DEAL DONE! Federal Bankruptcy Court Judge Approves HOVENSA Sale To Limetree Bay for $800M
WILMINGTON, Delaware – A federal bankruptcy court judge decided today that the HOVENSA oil refinery complex can be sold to stalking horse bidder Limetree Bay Holdings and commodities trader Freepoint, the Virgin Islands Free Press has learned.
News that U.S. Bankruptcy Court Judge Mary Walrath had approved the sale of the HOVENSA oil refinery complex in St. Croix to Limetree Bay Holdings came just after midnight. There was a gag order on the details until today.
Walrath made the decision Monday but said details of a large portion of the sale hearing cannot be made public, under penalty of contempt, until Gov. Kenneth E. Mapp announced them today.
In a press conference at Government House on St. Thomas this morning, Mapp said the total sale amounts to $800 million, with $220 million to be paid up front.
The approved transaction would allow Limetree Bay Holding, a unit of equity fund ArcLight Capital Partners, to acquire the mothballed 350,000 barrels per day HOVENSA oil and gas refinery.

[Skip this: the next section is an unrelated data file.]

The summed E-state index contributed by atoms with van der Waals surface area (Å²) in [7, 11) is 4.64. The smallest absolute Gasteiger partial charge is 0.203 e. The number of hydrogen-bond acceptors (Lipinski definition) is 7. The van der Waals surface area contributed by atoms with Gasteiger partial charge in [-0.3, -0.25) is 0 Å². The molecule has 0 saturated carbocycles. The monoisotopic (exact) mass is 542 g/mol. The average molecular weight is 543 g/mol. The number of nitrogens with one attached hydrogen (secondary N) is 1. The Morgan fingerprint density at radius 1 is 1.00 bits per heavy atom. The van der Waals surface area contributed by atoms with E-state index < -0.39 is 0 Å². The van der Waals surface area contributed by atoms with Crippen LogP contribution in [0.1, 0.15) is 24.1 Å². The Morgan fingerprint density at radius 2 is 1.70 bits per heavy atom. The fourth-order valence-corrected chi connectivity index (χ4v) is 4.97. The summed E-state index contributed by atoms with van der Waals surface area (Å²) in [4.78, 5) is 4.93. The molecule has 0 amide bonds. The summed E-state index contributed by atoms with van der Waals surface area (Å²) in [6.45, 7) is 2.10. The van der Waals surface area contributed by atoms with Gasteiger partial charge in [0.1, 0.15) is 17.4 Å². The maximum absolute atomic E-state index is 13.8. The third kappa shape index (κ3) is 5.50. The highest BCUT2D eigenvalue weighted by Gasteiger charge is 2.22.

ArcLight outbid Buckeye Partners, which has other storage assets in the Caribbean, sources said.
The judge’s approval clears a major hurdle to reviving the once vibrant downstream complex in the Virgin Islands industrial capital.
But the fate of the transaction now lies with the Virgin Islands Legislature, which must approve an operating agreement.
The Senate last December rejected an operating agreement with start-up firm Atlantic Basin Refining that intended to restart the refinery.
HOVENSA is owned by Hess subsidiary Hovic and Venezuelan state-owned oil company, Petróleos de Venezuela, S.A. (PDVSA). Neither company commented on the transaction.
The South Shore refinery used to be the life’s blood of St. Croix and had a peak capacity of roughly 500,000 barrels of oil per day. It primarily supplied the U.S. Atlantic coast products market. Much of the heavy crude it processed came from Venezuela.
The lack of a reliable, affordable supply of electricity (the refinery was forced to produce its own) eventually cut significantly into the facility’s ability to turn a profit. Especially when refineries it was in competition with on the Gulf Coast of the United States had easy access to cheap, reliable sources of electricity.
HOVENSA reduced its capacity to 350,000 barrels of oil produced per day in 2011. It was completely shut down in January 2012 after it said it lost $1.3 billion over three years.